• (d) - The correct answer is C. Even though this is a possible definition for gale, he is using a more figurative definition here. He is talking about war and the clash of arms, so the best answer will be war-related.

  4. Read the excerpt below from Thomas Paine’s “The Crisis”. Then, answer the question that follows:

    “If ever a nation was made and foolish, blind to its own interest and bent on its own destruction, it is Britain. Britain, as a nation, is, in my inmost belief, the greatest and most ungrateful offender against God on the face of the whole earth. Blessed with all the commerce she could wish for, and furnished, by a vast extension of [land], with the means of civilizing both the eastern and western world, she has made no other use of both than proudly to idolize her own "thunder," and rip up the [intestines] of whole countries for what she could get.”

    In the final line of the paragraph, the author’s uses the metaphor of Britain determined to rip up the [intestines] of whole countries for what she could get. This represents:

    Correct Answer:

    Britain ripping up the land of conquered countries to take valuable natural resources

    Answer Explanation:

    • (a) - The correct answer is B. This is an image of destruction, literally someone pulling out intestines, so it can’t represent something being built or put together.
    • (b) - This is the best answer. The image is of someone literally pulling the intestines out of a living thing to get to something inside them -- gross! So the intestines have to represent something valuable that Britain would want to dig up—as in, natural resources.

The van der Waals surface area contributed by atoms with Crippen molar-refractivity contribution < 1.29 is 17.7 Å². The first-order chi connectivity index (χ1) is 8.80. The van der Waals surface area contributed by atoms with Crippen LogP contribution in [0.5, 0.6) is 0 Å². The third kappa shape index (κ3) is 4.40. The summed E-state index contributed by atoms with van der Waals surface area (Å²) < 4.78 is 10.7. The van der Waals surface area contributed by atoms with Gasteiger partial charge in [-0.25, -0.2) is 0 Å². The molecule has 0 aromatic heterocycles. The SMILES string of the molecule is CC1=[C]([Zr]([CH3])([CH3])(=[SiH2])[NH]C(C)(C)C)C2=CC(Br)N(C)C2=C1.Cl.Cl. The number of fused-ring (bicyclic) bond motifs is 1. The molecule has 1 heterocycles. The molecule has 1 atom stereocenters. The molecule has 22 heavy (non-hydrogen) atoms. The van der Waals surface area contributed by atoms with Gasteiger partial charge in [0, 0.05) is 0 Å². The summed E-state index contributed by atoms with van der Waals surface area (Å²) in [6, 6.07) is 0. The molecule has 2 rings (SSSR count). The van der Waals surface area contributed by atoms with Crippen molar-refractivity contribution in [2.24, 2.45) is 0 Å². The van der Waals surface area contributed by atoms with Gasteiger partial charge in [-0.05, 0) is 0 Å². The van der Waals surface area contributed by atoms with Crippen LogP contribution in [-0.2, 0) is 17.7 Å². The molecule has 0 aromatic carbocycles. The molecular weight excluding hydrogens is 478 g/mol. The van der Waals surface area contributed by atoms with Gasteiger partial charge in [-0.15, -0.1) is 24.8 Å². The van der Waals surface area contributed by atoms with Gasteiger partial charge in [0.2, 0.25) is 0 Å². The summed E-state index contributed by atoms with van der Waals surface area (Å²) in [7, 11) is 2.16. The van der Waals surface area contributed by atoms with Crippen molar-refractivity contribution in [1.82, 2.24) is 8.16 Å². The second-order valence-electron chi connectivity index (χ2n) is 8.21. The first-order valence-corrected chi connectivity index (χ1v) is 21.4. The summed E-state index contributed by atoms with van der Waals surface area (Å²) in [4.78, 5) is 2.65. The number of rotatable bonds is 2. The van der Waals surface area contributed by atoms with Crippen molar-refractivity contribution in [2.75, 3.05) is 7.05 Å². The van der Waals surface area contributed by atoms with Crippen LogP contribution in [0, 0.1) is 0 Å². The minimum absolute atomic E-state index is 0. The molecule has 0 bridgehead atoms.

• (c) - The correct answer is B. This comparison is all about getting to something valuable that’s already in the countries. So it wouldn’t make sense that this is about bringing something in from the outside.
    • (d) - The correct answer is B. This is an image of destruction, so it can’t represent something positive.

  5. Read the excerpt below from Martin Luther King, Jr.’s “I’ve Been to the Mountaintop” . Then, answer the question that follows:

    “… the world is all messed up. The nation is sick. Trouble is in the land; confusion all around. That's a strange statement. But I know, somehow, that only when it is dark enough can you see the stars. And I see God working in this period of the twentieth century in a way that men, in some strange way, are responding.

    Something is happening in our world. The masses of people are rising up. And wherever they are assembled today, whether they are in Johannesburg, South Africa; Nairobi, Kenya; Accra, Ghana; New York City; Atlanta, Georgia; Jackson, Mississippi; or Memphis, Tennessee -- the cry is always the same: ‘We want to be free.’”

    Based on the speaker’s word choice and descriptions, his tone can best be described as:

    Correct Answer:

    Hopeful

    Answer Explanation:

    • (a) - The correct answer is C. Even though he seems disgusted at the beginning, you cannot ignore the shift in his tone towards the end when he says something is happening, men are responding. He also uses the image of stars emerging from the darkness to show that good things can come out of hard times.
    • (b) - The correct answer is C. Apathetic means he has absolutely no emotion or strong feelings about the topic. Words like “messed up”, “sick”, and “trouble” automatically rule out this choice.
    • (c) - Correct! Although his speech starts out negative, you see hope in his comments that “something is happening/ men are responding”. He also uses the image of stars emerging from the darkness to show that good things can come out of hard times.
    • (d) - The correct answer is C. There is nothing to indicate that he is ashamed or embarrassed about what is happening. This word doesn’t accurately describe how he feels about the changes in the world.